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Breastfeeding can lead to temporary bone loss.

Women who breastfeed for over six months suffer significant loss of bone calcium, but seem to begin recovering by 12 months after giving birth, says a new study. The lead researcher said the findings raise concerns about the health of teen-age and poor mothers in developing countries, but not for adult American women. "Our findings may be particularly significant for underdeveloped countries, where nutrition may be inadequate," said researcher MaryFran R. Sowers.

The study, published in the June 29, 1993 issue of the Journal of the American Medical Association, tracked 98 women aged 20 to 40. All were healthy and ate adequate amounts of calcium.

Researchers used x-rays to test the density of the women's bones two weeks and two, four, six and 12 months after their babies' births. Two weeks after birth, there was no difference in bone density between the breastfeeding women and bottlefeeding women, the study found. But after six months, those women still breastfeeding had mineral loss averaging 5.1 percent from the spine and 4.8 percent from the femur.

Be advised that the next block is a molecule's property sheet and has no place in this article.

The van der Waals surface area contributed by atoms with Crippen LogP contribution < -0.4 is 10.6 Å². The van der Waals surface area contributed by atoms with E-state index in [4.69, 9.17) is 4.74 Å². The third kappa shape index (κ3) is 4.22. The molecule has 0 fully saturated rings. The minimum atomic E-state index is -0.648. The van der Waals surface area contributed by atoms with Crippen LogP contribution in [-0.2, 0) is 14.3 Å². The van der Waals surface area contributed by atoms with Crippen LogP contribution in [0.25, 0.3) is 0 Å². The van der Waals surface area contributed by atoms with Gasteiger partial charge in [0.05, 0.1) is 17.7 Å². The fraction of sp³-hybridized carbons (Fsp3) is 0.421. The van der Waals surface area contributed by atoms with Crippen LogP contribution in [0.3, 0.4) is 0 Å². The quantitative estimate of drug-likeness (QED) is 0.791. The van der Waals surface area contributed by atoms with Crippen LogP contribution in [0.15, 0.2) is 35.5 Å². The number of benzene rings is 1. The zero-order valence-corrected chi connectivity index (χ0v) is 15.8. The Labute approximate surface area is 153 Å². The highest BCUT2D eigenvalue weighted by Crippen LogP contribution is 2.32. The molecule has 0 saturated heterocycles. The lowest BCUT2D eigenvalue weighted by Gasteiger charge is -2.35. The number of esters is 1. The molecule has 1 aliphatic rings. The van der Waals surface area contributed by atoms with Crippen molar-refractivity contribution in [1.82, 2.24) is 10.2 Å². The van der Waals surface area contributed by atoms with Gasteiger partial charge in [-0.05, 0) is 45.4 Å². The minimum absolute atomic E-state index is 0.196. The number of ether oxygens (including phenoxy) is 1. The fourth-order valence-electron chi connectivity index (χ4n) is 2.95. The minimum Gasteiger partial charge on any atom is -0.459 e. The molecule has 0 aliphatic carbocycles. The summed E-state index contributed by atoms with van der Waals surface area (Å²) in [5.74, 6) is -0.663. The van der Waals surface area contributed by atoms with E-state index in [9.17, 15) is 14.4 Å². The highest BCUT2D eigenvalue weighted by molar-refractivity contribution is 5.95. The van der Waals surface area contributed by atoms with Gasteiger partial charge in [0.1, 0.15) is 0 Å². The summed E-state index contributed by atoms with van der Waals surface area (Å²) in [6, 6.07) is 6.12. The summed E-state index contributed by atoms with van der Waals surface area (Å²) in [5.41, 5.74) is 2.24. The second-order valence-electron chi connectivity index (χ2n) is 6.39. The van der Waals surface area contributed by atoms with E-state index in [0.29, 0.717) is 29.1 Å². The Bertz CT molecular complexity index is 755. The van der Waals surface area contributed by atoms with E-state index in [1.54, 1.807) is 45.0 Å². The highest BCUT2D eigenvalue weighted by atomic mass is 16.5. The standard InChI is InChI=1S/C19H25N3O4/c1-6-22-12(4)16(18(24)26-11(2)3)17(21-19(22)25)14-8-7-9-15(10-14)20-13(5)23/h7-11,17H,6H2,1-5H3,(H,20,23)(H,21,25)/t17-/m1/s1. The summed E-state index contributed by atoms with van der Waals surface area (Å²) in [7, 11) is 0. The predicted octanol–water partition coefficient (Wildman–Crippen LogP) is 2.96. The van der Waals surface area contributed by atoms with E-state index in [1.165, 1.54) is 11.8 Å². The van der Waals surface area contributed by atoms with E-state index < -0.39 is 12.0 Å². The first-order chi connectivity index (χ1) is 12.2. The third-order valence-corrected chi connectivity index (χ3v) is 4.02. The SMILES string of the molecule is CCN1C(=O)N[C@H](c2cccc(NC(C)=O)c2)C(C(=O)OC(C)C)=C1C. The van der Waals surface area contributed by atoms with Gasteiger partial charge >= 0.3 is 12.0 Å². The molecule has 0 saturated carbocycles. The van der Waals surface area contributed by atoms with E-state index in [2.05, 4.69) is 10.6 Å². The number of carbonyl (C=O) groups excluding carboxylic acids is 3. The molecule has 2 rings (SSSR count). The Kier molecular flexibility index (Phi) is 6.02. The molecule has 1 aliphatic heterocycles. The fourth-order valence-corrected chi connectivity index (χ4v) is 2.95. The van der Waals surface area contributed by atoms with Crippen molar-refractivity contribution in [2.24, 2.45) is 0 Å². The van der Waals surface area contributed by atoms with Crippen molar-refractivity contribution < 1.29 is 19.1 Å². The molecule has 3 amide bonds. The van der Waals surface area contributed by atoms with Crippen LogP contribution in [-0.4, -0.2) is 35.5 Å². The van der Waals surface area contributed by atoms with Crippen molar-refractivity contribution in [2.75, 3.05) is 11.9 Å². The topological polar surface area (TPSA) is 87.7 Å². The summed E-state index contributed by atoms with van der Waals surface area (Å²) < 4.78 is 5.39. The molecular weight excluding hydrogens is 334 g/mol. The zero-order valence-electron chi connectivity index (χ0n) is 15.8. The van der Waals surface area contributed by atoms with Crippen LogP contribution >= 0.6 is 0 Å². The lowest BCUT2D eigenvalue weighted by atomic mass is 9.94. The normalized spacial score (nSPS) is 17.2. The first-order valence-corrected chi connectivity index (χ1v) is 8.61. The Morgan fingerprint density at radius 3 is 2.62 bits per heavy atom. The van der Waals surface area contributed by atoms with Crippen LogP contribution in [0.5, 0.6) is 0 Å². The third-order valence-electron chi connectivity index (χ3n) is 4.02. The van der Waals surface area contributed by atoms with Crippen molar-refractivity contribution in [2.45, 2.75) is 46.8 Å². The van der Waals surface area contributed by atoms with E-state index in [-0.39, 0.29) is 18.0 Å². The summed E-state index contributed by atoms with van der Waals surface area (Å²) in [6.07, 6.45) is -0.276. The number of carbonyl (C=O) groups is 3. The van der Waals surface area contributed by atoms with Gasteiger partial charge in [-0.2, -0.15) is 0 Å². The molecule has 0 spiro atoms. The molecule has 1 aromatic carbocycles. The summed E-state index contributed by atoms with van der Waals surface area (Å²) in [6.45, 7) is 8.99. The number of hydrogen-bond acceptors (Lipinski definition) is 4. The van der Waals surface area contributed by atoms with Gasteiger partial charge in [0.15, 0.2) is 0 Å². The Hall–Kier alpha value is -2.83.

By the study's end one year after birth, those women who had weaned their babies at nine months or earlier had regained normal bone density, the study found. Women who nursed beyond nine months had regained some of their bone density. But more research is needed to follow-up on the long term recovery of women who breastfeed for periods longer than nine months.
COPYRIGHT 1993 Association of Labor Assistants & Childbirth Educators
No portion of this article can be reproduced without the express written permission from the copyright holder.
Copyright 1993, Gale Group. All rights reserved. Gale Group is a Thomson Corporation Company.

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Publication:Special Delivery
Date:Jun 22, 1993
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